The Senate Democratic Caucus is getting behind a push by GOP House Speaker Chris Sprowls to expand Medicaid coverage for low-income mothers up to a full year after they give birth.
But Democrats are also pushing Republicans to act on broader Medicaid expansion. Wednesday, Senate Democratic Leader Gary Farmer and Democratic Sen. Lauren Book of Plantation issued a statement supporting Sprowls’ push, while also tacking on a request to consider a more comprehensive proposal.
“We were very encouraged by the Speaker’s progressive announcement to expand Medicaid maternal benefits to low-income pregnant women,” the Senators wrote Wednesday.
“This is a wonderful first step in putting Floridians’ tax dollars to work for Floridians’ health care. And we hope the Governor and the Senate President follow suit. Sen. Book’s SB 238, which would revise Medicaid eligibility for postpartum women, is still awaiting its first committee hearing. But we can and should go so much further. By fully expanding Medicaid, we would not only ensure health care during pregnancy, but health care for all stages in the lives of the working poor in Florida.”
As the statement recognizes, back in December, Book filed a bill expanding Medicaid coverage for eligible new moms for up to a year. Democratic Rep. Kamia Brown is behind the House companion measure (HB 645).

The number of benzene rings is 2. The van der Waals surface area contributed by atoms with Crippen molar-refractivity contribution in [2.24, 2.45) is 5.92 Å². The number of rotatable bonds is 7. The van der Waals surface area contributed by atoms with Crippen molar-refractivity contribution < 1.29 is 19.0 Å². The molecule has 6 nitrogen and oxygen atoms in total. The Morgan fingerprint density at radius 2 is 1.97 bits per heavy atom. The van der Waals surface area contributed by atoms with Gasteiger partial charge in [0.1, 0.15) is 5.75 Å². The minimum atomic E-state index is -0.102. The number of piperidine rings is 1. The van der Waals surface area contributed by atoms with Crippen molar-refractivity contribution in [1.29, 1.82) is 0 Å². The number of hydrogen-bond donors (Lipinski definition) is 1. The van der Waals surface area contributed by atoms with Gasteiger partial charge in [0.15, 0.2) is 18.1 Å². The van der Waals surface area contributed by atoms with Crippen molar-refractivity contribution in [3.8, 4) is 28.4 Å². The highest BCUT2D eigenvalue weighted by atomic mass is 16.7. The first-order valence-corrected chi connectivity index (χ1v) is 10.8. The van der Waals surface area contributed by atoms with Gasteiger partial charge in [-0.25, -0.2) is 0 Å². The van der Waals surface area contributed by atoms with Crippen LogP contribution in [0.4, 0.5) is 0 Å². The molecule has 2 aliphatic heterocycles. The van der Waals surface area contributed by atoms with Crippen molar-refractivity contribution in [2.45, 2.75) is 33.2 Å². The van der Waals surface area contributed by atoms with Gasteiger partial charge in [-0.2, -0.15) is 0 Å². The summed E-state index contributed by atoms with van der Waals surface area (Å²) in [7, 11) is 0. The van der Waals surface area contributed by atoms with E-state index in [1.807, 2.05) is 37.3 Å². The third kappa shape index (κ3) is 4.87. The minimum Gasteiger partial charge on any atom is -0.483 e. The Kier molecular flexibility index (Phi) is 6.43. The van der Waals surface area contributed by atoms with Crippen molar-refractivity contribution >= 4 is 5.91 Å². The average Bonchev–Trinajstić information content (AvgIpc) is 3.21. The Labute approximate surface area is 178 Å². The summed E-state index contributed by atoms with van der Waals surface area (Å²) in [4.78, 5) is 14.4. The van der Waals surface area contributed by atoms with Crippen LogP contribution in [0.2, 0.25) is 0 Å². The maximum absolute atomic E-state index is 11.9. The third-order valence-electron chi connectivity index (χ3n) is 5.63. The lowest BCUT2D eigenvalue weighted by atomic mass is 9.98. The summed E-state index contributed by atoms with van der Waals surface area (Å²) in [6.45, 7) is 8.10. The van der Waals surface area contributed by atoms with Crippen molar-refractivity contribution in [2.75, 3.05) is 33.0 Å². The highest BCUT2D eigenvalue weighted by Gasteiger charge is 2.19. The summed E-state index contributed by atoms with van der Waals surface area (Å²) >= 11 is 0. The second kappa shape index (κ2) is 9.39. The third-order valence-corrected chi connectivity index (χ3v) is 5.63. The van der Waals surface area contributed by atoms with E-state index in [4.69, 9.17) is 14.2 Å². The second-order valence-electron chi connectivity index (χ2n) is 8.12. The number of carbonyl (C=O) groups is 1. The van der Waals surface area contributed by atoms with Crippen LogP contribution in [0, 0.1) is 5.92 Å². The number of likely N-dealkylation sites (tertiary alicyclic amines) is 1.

Republicans are reportedly leaning toward using the budget process to implement the expansion rather than adopting the bills from Book and Brown. The House appears to be spurred on by the federal American Rescue Plan. The COVID-19 relief package backed by Joe Biden provides federal funds to encourage states to expand Medicaid coverage for expectant mothers for up to one year. Federal law only requires states to offer that coverage for up to 60 days.
In a statement announcing her original bill, Book explained the benefits of the expanded maternity measure.
“By extending critical postpartum care and providing access to milk bank services, we can get these moms and their babies off to a healthy start, reduce future reliance on services, and improve outcomes across the lifespan,” Book said.
The American Rescue Plan also boosts federal funding for a broader Medicaid expansion for two years. That has led top Florida Democrats to pressure Republicans to finally adopt Medicaid expansion more than a decade after the Affordable Care Act became law. It’s unlikely Republicans will play ball with that request.